What’s that line? About the border where our knowledge and ignorance meet, turning one into the other? I still don’t know if there’s any moral dimension to taste, and I miss every day the person I would have talked to about it, but it’s been worthwhile, in general, for me to check my righteousness against the lived experiences of others, and I’m guessing the principle is also true when it comes to the beliefs most deeply felt, like beauty, which are guided as much by our sticky, soft frailty as they are by any strength, and where at least the pleasure in having earned your taste at all, in knowing it, is in being able to push the edges.

— Your sense of adventure seems to direct your lifestyle in many ways. Where in the world do your fondest memories exist?

Lately, I’ve been enjoying hazy memories of the north-western border of China, watching dunes glide along the old Silk Road, taking a polite bite of camel hoof, smoking proffered tobacco rolled in thin vellum book pages, minding my breath in caves prone to the damage of accumulated exhalation. And I have felt that the world was better than I remembered in many other places, and lingered in the afternoon and through the days, but most of my fondest memories have something of the sun to them, and after the sun, the shopping. I’ve never been to the trash market in Mexico City, where discarded things that might potentially be of value are sifted out of the garbage for sale, but I was just talking with someone I met there about that Francis Alÿs piece. He made seven small bronze snails and threw them away in garbage cans across the city, and managed to find two again at the market. He bought one back and left one there.

— You have a strong sense of personal style, and we love the way you mix up your clothes. What is it that you look for in a garment?

My inclinations in clothing might also describe the realities of writing poetry: more emotional expression, unevenness with finances, also not being very good at understanding when something is unflattering.

When I tentatively ventured onto social media, one of the first people to follow me was the writer and creative director Gigi Guerra, whom I still haven’t had the pleasure of meeting. I wrote her a fan letter then to say that she had written one of the formative essays of my life, that I read in the throes of early puberty in a suburban delta town, about making and wearing a skirt made of toast. Even today what I look for in a garment probably comes out of imagining that skirt made of toast.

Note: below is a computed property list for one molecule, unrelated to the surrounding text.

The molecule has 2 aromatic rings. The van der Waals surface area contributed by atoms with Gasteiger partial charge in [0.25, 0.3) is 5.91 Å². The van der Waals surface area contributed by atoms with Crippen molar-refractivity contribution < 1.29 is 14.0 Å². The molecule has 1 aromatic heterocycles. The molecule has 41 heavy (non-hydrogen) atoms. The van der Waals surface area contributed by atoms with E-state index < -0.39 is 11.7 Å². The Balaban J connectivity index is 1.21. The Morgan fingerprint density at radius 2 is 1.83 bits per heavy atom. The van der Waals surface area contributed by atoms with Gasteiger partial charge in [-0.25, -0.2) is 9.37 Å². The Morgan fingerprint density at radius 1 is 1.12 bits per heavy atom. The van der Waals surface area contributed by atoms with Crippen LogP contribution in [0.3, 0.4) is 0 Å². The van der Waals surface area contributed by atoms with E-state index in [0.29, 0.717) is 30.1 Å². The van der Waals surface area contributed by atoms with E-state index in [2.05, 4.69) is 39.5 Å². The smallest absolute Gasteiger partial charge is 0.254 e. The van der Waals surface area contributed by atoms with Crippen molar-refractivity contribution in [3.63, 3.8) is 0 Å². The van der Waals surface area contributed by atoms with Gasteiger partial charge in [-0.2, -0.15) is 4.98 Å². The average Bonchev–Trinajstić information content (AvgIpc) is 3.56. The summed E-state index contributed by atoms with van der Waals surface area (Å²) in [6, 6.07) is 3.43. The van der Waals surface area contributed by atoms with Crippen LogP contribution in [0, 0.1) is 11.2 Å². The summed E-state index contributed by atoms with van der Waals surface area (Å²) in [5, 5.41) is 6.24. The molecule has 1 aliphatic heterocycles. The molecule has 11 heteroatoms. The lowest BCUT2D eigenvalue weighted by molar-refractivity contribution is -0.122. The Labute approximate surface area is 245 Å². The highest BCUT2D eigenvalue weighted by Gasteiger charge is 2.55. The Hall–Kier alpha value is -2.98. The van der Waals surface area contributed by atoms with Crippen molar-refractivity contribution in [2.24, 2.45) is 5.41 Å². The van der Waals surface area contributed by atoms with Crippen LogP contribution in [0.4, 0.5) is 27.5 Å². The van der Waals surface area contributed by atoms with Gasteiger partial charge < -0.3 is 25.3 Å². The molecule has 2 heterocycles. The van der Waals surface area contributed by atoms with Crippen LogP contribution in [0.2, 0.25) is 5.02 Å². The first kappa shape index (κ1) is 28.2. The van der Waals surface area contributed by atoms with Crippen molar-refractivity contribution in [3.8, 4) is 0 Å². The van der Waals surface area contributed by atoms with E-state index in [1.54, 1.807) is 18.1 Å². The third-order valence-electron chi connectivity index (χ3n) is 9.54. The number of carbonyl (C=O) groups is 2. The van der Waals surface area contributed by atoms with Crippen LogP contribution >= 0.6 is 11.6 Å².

— What are your thoughts on intuition?

I love this question: It encapsulates so neatly a bit of the dilemma where love meets writing, that you’ve got to be ready to wrestle with the irrational reaction.

My tendency to overthink might be bound up with intuition, though, in that I stare too long and worry too long as compensation for the absence of clairvoyance. I mean, the first time a person announced her psychic abilities to me, in a sincere and non-professional way, I saw how far I was from the feeling, which must be amazing. She was so easy with it, her ability to anticipate the outlines of another person’s life before it was described, and I became equally sure as she spoke that I am whatever is the opposite — bewildered? — and everything is observational that does not come as a surprise, and the words people say amaze me. I feel like a wave far out at sea taking off without the shore in sight, and when I listen to my gut I am trying to summon courage instead of instinct, because I need to try it anyway in order to know.





Interview with Su Wu originally created for Anaak
Images: Nastassia Brückin
Styling: Kayten Schmidt
Interview & Introduction: Yasmine Ganley